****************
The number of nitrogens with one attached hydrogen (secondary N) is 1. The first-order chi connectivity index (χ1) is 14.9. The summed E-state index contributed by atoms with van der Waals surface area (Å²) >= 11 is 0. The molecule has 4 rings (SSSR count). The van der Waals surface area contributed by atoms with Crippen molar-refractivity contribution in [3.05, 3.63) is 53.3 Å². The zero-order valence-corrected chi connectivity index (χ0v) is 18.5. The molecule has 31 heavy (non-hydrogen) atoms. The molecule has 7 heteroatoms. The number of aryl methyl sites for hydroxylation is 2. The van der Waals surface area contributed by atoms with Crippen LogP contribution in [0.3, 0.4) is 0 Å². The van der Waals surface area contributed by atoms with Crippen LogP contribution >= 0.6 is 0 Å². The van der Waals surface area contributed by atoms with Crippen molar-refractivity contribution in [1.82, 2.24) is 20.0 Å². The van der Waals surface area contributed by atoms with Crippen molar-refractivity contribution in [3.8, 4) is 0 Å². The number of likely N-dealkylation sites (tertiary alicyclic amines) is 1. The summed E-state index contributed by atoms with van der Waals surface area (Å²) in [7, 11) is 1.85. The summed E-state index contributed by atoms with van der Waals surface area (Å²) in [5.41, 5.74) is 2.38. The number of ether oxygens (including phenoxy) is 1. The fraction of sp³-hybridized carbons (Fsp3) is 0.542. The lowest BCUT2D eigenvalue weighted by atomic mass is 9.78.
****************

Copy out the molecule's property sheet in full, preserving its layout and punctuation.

The number of nitrogens with one attached hydrogen (secondary N) is 1. The first-order chi connectivity index (χ1) is 14.9. The summed E-state index contributed by atoms with van der Waals surface area (Å²) >= 11 is 0. The molecule has 4 rings (SSSR count). The van der Waals surface area contributed by atoms with Crippen molar-refractivity contribution in [3.05, 3.63) is 53.3 Å². The zero-order valence-corrected chi connectivity index (χ0v) is 18.5. The molecule has 31 heavy (non-hydrogen) atoms. The molecule has 7 heteroatoms. The number of aryl methyl sites for hydroxylation is 2. The van der Waals surface area contributed by atoms with Crippen LogP contribution in [0.3, 0.4) is 0 Å². The van der Waals surface area contributed by atoms with Crippen LogP contribution >= 0.6 is 0 Å². The van der Waals surface area contributed by atoms with Crippen molar-refractivity contribution in [1.82, 2.24) is 20.0 Å². The van der Waals surface area contributed by atoms with Crippen molar-refractivity contribution in [3.8, 4) is 0 Å². The number of likely N-dealkylation sites (tertiary alicyclic amines) is 1. The summed E-state index contributed by atoms with van der Waals surface area (Å²) in [7, 11) is 1.85. The summed E-state index contributed by atoms with van der Waals surface area (Å²) in [5.41, 5.74) is 2.38. The number of ether oxygens (including phenoxy) is 1. The fraction of sp³-hybridized carbons (Fsp3) is 0.542. The lowest BCUT2D eigenvalue weighted by atomic mass is 9.78.